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Peter Zorkoczy with a 3D model of the surface of a retinal receptor cell. He describes the characteristics of this type of model. Shot of a graphical model which represents the essentials of the n...erve networks of the cerebellum. Zorkoczy asks viewers to look for a number of basic points as these models of the biological system are examined. Zorkoczy introduces Kit Pedler. Kit Pedler with an electron micrograph of part of the retina. He describes the steps he took to build a physical model of a retinal receptor cell from a series of micrographs. Shot of his first, idealised model. Pedler points out the component parts of this receptor cell model. Pedler next explains how his more detailed and sophisticated model was arrived at. Shots of this model of the retinal receptor cell. Pedler with a physical model of several receptor cells, showing their connections with other cells and among themselves. Pedler explains how his model was arrived at. He shows and describes the apparatus which was used to build the model. Zorkoczy describes the role of the cerebellum as an introduction to the examination of a graphical model of it. Shot of transverse section of the human brain. The section of the cerebellum which is modelled is shown. The neural network seen there is simplified into a graphical model. Shot of the graphical model of a part of the cerebellar neural network. Zorkoczy points out the model's components and explains how it works. Film shots of the model in action. Film pictures of a little girl learning to drink from a cup are shown with the model. The model illustrates the learning process. Zorkoczy introduces the sequence on simulating intelligence in a digital computer. Film shots of children playing with blocks of different sizes, shapes and colours. Shots of an early attempt at artificial intelligence. A computer picks out simple objects which it scans with a T.V. camera. Harry Barrow explains how this is done, the computer prin out to aid. Film shots of the M.I.T. hand/eye model, a more sophisticated form of artificial intelligence. In this case the computer can recognize and manipulate cubes of different sizes. Commentary by Zorkoczy. Zorkoczy introduces the Winograd man/computer dialogue model. In this simulation of intelligence the computer responds to natural language and performs tasks of manipulating cubes and pyramids of different sizes and colours. Zorkoczy uses a diagram to explain what the computer will do. The diagram shows a number of cubes and pyramids which the computer will manipulate. Film sequence shows a demonstration of the Winograd computer model. A dialogue is carried on between the computer and the operator and the computer manipulates the objects above as instructed by the operator in natural language.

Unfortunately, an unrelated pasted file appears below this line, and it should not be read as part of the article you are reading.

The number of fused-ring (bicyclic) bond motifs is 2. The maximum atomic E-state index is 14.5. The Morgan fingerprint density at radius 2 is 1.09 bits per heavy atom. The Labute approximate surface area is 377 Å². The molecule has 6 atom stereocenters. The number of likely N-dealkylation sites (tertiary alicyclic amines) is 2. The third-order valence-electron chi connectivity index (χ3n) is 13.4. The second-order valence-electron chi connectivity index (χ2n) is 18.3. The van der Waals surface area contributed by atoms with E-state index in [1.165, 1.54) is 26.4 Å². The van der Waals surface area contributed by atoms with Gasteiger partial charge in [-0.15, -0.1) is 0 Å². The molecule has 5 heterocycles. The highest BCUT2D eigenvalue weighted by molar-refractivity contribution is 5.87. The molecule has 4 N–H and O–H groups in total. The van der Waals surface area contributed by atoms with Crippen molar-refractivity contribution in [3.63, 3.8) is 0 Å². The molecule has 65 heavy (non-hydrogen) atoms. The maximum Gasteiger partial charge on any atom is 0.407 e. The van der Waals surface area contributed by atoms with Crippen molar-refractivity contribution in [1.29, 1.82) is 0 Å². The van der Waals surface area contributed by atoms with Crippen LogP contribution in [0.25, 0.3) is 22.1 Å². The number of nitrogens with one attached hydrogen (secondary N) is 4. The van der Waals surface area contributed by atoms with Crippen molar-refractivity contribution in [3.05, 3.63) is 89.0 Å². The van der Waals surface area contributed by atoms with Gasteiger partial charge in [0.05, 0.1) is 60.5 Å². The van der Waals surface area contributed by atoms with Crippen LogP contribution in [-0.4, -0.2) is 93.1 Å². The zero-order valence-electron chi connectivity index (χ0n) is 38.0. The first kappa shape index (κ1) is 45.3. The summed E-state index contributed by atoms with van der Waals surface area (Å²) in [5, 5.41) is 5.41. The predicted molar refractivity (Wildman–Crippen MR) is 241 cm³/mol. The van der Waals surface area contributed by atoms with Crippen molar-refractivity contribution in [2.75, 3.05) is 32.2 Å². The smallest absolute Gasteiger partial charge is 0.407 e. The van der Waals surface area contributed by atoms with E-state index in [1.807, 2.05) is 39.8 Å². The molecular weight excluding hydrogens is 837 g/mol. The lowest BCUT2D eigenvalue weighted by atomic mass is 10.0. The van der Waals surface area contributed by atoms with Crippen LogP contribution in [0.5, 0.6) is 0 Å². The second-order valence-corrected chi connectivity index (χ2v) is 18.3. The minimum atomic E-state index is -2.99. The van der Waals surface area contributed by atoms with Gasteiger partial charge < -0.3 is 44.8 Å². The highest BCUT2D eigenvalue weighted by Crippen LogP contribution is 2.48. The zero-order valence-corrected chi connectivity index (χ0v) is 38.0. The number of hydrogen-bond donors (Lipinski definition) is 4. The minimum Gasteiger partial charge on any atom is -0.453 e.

Metadata describing this Open University video programme
Module code and title: SDT286, Biological bases of behaviour
Item code: SDT286; 16
First transmission date: 19-08-1972
Published: 1972
Rights Statement:
Restrictions on use:
Duration: 00:24:20
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Producer: Roger Jones
Contributors: Kit Pedler; Peter Zorkoczy
Publisher: BBC Open University
Keyword(s): Computer programme; Electron micrograph; Graphical models; Hand/eye robot; Modelling techniques; Nervous system; Pantograph; Physical models; TV camera robot
Master spool number: 6HT/70645
Production number: 00522_3106
Videofinder number: 2101
Available to public: no